TriMet hosting five open houses plus online open house to gather public feedback on conceptual design for new MAX line
The Southwest Corridor Light Rail Project will bring high-capacity transit and consistent travel time to one of the most traffic congested corridors in our region, and now is the time for you to help shape the project.
TriMet and project partners have released the Draft Conceptual Design Report for the Southwest Corridor project. The report, posted at trimet.org/swcorridor/design, highlights project principles, goals and objectives. It also illustrates the preliminary design features of the 13 stations and related improvements along the 11-mile light rail route between Downtown Portland and Bridgeport Village in Tualatin.
Visit a Southwest Corridor open house
TriMet encourages the public to explore the report and provide feedback through March 27, 2020. To do so, we’ve launched an online open house at trimet.org/swcorridor/design. People can learn about station designs and project elements, and submit feedback online. We’re also hosting five in-person open houses beginning February 12.
Comments can also be submitted online at trimet.org/swcorridor/design.
The feedback we get will help identify challenges and guide ongoing design efforts for the Southwest Corridor Light Rail Project in the coming years. An updated, final report will be issued in mid-2020.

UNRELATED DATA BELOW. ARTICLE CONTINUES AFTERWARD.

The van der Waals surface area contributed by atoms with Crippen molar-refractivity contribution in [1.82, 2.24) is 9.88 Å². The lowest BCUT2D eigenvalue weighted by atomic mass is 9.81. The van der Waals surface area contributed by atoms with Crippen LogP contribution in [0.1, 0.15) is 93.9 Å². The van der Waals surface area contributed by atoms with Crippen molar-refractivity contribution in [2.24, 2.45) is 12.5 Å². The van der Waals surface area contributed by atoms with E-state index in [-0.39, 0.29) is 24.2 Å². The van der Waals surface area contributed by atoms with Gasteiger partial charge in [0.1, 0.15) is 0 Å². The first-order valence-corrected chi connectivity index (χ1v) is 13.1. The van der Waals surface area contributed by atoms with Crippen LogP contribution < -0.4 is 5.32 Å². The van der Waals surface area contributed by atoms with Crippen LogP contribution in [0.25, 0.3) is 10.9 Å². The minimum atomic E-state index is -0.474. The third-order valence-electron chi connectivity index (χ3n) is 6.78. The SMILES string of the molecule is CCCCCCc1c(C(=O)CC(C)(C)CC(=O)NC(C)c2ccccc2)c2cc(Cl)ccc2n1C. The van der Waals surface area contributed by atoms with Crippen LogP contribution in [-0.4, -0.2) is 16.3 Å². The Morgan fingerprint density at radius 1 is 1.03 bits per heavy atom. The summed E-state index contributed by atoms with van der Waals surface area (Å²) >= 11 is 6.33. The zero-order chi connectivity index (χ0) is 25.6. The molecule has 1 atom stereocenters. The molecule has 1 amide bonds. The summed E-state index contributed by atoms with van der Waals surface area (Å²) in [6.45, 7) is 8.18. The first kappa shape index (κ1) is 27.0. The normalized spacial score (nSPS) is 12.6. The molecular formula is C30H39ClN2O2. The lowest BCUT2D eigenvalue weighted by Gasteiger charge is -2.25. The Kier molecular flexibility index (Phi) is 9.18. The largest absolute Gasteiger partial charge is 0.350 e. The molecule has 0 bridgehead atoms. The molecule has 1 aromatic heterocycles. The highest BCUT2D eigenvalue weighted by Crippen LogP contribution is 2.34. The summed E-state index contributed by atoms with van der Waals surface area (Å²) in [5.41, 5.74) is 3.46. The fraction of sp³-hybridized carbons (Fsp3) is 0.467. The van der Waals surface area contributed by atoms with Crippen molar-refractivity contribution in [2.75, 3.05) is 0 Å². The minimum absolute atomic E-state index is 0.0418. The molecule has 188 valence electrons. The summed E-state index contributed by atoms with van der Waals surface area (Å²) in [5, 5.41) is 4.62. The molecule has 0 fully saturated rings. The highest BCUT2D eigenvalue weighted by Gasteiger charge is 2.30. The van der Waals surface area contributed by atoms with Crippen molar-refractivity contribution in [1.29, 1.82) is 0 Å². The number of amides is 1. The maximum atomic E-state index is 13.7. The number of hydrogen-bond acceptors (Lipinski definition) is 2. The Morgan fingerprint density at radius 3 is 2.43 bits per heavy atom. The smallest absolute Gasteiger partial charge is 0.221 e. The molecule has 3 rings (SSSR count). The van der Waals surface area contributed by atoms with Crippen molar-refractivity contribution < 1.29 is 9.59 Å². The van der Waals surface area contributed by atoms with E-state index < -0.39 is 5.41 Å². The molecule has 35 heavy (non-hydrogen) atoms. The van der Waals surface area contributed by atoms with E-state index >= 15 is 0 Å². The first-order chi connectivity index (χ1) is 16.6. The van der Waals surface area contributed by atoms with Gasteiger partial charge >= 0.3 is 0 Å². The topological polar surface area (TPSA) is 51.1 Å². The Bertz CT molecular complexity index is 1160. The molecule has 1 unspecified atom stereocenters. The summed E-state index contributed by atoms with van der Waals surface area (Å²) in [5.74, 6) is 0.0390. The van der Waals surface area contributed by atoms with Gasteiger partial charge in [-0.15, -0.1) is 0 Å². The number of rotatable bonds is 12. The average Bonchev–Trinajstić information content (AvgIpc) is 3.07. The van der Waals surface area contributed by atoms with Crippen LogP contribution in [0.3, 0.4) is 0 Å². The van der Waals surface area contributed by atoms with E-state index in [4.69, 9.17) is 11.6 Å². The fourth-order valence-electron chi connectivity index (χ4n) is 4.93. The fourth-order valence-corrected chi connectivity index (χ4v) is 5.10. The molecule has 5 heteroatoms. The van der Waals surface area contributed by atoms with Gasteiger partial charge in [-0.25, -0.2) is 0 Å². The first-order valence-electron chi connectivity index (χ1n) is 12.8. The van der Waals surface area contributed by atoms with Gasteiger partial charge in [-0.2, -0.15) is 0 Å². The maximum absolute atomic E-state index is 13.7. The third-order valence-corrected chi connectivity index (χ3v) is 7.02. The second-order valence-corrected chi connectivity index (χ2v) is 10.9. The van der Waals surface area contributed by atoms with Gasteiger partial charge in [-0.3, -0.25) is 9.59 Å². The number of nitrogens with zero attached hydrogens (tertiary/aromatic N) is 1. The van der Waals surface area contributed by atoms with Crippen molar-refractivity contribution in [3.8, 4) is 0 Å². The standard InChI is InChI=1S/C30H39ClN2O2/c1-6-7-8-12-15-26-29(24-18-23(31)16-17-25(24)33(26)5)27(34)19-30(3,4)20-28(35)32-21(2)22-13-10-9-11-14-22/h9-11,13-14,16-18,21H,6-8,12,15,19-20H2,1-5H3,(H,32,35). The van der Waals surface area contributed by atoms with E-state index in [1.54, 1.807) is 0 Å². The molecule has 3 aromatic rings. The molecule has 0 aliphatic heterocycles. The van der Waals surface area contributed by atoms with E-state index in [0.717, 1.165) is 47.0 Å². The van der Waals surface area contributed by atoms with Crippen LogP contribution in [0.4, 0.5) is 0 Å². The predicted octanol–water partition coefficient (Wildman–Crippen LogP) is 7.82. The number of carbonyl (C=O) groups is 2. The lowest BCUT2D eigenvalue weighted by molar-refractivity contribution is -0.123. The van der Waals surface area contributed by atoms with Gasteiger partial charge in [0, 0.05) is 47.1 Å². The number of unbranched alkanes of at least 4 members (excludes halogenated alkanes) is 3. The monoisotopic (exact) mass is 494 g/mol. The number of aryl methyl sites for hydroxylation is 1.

Moving a growing region
The Southwest Corridor is home to more than 10 percent of the region’s population and it’s growing fast. Some 75,000 new residents and 65,000 new jobs are expected in the corridor by 2035. While estimates show an up to 17% increase in traffic congestion on I-5 between Portland and Tigard by 2035, the new light rail line will provide a reliable and consistent travel time. Trips between Downtown Portland and Tualatin will take just 30 minutes, with connections to regional centers including West Portland Town Center, Tigard Triangle, Downtown Tigard and Bridgeport Village.
Increasing safety, planning for affordable housing
The project will also include a variety of improvements to make it safer and easier to get around by all modes. Ten miles of new sidewalks and over six miles of upgraded bike facilities will be built along the project corridor. Roadways will be repaved and rebuilt with new upgraded traffic signals. The project will also include major stormwater improvements, including across nearly 70 acres of existing impervious surface.In addition to travel and environmental improvements, Southwest Corridor project partners are working on several initiatives aimed at preserving and building additional affordable housing. View the SW Corridor Equitable Development Strategy.
Southwest Corridor Light Rail Project at a Glance
- TriMet, Metro, Oregon Department of Transportation, Washington County and the cities of Durham, Portland, Tigard and Tualatin are working together to keep this region moving.
- The 11-mile light rail line between Downtown Portland, Tigard, and Tualatin will provide faster, more frequent and consistent service to the region’s fastest growing corridor.
- The project will improve connections to key destinations, including Portland State University, OHSU, Portland Community College Sylvania, the Tigard Triangle, Downtown Tigard and Bridgeport Village.
- The new light rail line will create a 30-minute travel time between Downtown Portland and Bridgeport.
- Projections show 37,500 daily trips by 2035.
- Roads, sidewalks and bikeways will also be constructed or improved along the project alignment.
- Cost is expected to be $2.8 billion, with about 50 percent of the funding expected from the Federal government.
- Construction is expected to begin in 2022 with the project opening in 2027.
Learn more and sign up for project email updates at trimet.org/swcorridor.